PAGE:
My research area is the theory and practice of programming languages, building type systems that make software better: refinement type systems catch more bugs; languages for incremental computation can asymptotically improve performance with little programmer effort. Bidirectional typing has been a key technical ingredient in much of my work.
For more details, see my CV.
Until 2020, I published under a different first name. If you cite me, please cite me as Jana Dunfield, even if the publisher has not made the change (arXiv, Elsevier, Cambridge University Press, Springer and ACM have updated my name). I have corrected my name in copies under my control. If you need to use a pronoun for me (for example, when citing a sole-authored paper), please use she/her/her/hers/herself.
Except when attempting to speak German, I pronounce my name with initial /dʒ/ (English j), rhyming with Hannah.
Electric trolleybus in Vancouver.
Email: jd169 [at] queensu dot ca
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Some current projects:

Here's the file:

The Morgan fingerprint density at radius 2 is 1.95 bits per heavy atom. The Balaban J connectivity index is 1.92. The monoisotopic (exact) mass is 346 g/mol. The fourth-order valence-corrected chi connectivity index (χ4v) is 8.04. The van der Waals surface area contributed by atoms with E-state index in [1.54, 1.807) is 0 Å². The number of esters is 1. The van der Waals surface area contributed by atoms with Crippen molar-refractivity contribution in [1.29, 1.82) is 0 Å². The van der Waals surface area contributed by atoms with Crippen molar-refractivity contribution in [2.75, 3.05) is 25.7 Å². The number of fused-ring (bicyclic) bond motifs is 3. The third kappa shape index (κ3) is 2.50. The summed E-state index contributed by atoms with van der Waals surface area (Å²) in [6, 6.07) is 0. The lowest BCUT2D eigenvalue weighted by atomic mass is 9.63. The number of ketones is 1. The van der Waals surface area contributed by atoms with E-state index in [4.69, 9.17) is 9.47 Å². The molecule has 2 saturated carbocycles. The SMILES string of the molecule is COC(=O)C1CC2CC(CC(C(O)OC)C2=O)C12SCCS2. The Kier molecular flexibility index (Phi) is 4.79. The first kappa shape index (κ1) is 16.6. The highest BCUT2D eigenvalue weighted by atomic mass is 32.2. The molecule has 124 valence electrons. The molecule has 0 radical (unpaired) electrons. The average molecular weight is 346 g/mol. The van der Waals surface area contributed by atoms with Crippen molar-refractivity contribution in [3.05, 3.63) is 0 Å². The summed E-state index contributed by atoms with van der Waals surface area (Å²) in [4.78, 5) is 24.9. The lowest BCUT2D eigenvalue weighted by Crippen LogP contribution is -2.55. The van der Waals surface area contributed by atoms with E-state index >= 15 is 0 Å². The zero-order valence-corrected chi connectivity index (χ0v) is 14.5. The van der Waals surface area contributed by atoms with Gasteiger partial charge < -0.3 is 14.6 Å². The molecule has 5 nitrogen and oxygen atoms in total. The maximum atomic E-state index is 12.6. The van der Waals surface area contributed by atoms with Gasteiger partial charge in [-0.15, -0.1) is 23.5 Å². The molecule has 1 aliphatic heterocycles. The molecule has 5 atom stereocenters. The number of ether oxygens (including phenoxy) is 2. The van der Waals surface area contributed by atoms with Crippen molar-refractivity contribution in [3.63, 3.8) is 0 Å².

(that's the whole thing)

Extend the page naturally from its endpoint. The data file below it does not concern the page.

2021: Bidirectional Typing has been accepted to ACM Computing Surveys.
Sound and complete bidirectional typechecking for higher-rank polymorphism with existentials and indexed types was accepted to POPL 2019.
NSERC increased my Discovery award to $33,000/year.
Was awarded a Discovery grant ($26,000/year for 5 years) from NSERC/CRSNG.
2017: Moved to Kingston and joined the School of Computing at Queen's.
2016: Completed a draft on refinement types for incremental computation.
"Extensible datasort refinements" was accepted to ESOP 2017.
"Sums of Uncertainty: Refinements go gradual" was accepted to POPL 2017. My coauthor, Khurram A. Jafery, received a 2017 CRA Outstanding Undergraduate Researcher award.
2015: "Incremental computation with names" appeared at OOPSLA 2015. "Elaborating evaluation-order polymorphism" appeared at ICFP 2015.